Treatment of functional GI disease: the complex pharmacology of serotonergic drugs. Reply from author


  • Robin Spiller

    Corresponding author
    1. Division of Gastroenterology, C Floor, South Block, University Hospital, Nottingham, UK
    • Professor of Gastroenterology, Division of Gastroenterology, C Floor South Block, University Hospital, Nottingham NG7 2UH, UK. Tel: +44 115 9709352; Fax: +44 115 9422232

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I thank Drs De Ponti & Crema [1] for their interest and for their valuable comments, which help to clarify some evolving concepts. I would entirely agree that while cisapride can induce atrial tachycardia acting via cardiac 5-HT4 receptors, this is not the main cause of cardiotoxicity which is the delayed repolarization of cardiac muscle as shown by prolongation of the QT interval. As they have pointed out, several recent publications have confirmed that the mechanism responsible is likely to be cisapride's action on the human ether-a-go-go-related gene (HERG) product, the rapidly activating delayed-rectifier K+ current in cardiac muscle. Mutations in this gene have been associated with long QT [2] and susceptibility to cisapride induced arrthymias [3]. The HERG channel cavity is lined with aromatic residues, a feature which distinguishes it from other K+ channels. This feature appears to render it particularly susceptible to drug interaction [4]. Drs De Ponti and Crema make a very important point that this is not directly related to 5-HT4 receptor agonist properties, as some (tegaserod, mozapride) appear to be free from this effect [5].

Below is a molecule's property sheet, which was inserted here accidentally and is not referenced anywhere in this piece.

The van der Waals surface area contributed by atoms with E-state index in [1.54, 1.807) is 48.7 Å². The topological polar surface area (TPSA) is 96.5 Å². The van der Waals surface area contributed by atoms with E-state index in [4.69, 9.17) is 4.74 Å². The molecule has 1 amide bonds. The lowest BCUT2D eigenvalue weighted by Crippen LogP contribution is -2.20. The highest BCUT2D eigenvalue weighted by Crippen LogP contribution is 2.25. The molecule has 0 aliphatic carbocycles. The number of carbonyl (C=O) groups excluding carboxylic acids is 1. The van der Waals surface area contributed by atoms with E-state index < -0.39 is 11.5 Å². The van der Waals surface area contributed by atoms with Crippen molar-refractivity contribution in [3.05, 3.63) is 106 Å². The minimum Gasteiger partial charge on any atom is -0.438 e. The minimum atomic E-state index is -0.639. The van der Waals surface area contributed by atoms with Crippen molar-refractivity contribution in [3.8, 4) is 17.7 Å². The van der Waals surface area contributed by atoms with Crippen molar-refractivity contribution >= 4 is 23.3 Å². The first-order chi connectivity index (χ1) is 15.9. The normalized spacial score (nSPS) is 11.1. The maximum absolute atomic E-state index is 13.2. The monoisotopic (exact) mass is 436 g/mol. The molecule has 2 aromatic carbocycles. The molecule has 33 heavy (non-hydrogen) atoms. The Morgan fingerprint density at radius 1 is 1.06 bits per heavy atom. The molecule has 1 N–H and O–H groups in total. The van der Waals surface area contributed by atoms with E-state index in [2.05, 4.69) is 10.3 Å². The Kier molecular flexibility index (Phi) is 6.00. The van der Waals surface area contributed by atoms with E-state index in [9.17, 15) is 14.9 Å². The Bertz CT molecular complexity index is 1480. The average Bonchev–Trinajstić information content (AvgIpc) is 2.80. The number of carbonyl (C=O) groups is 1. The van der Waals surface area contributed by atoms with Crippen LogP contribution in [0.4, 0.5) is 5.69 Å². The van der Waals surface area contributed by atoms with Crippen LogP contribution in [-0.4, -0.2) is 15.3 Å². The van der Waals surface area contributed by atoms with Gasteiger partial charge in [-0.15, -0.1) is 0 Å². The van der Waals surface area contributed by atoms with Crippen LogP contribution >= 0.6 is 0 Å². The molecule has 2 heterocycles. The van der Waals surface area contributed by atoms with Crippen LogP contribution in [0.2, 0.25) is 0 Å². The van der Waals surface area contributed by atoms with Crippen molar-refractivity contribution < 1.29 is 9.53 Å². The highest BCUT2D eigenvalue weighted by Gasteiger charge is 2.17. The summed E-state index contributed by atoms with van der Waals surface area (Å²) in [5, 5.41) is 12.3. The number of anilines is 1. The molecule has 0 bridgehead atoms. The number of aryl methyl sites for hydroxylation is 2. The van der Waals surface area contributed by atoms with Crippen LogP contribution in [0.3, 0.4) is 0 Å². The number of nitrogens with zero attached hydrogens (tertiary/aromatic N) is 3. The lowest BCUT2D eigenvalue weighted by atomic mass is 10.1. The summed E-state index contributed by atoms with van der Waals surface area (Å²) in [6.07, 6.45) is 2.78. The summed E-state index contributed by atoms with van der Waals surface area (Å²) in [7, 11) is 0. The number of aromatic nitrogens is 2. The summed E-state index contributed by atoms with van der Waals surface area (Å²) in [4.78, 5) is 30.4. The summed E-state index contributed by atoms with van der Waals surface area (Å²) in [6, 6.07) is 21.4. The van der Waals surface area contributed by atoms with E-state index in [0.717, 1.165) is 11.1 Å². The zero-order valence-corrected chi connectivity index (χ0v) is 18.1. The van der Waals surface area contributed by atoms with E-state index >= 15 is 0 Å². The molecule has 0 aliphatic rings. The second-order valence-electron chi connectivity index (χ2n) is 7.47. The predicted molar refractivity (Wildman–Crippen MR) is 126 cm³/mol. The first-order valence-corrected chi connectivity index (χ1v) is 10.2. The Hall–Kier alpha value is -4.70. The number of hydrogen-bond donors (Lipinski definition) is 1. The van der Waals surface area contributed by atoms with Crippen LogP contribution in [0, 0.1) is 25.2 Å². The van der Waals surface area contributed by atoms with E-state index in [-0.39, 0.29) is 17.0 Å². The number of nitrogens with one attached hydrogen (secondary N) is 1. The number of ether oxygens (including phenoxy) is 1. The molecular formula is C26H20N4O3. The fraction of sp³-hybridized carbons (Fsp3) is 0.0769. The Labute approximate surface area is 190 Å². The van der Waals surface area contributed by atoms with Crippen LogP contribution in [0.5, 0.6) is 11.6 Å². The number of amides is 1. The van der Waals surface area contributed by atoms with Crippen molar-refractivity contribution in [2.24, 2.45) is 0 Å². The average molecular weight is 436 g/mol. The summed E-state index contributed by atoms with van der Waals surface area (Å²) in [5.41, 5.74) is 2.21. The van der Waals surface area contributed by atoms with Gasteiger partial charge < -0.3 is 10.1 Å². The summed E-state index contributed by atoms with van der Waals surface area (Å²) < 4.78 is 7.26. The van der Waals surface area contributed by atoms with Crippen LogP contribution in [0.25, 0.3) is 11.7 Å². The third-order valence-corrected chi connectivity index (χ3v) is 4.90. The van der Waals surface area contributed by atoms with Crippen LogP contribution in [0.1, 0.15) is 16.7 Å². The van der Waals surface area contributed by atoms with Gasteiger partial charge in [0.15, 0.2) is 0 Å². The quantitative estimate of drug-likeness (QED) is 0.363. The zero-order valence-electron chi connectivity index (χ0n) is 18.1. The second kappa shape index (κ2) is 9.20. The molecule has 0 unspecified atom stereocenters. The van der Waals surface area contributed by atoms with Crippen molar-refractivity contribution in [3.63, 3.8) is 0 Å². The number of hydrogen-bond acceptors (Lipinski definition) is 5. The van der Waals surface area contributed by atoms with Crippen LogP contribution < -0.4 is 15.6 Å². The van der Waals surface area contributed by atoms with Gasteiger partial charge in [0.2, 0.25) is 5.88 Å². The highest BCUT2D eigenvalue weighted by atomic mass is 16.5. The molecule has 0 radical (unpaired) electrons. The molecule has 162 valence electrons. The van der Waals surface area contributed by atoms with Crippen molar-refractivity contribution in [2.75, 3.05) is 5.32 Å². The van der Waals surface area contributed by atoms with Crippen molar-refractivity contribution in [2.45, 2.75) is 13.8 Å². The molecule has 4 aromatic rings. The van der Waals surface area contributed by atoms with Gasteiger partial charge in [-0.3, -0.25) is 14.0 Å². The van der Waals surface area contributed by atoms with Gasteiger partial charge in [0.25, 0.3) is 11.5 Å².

I would also like to thank them for correcting the unintentional description of buspirone as a 5-HT1p receptor agonist. I am further grateful to them for drawing our attention to their recent work, which suggests that the fundal relaxing effect of sumatripan may be mediated via 5-HT1b/d receptors. This is encouraging since there are numerous 5-HT1b/d agonists now in development for the migraine market and they may well be of value to gastroenterologists.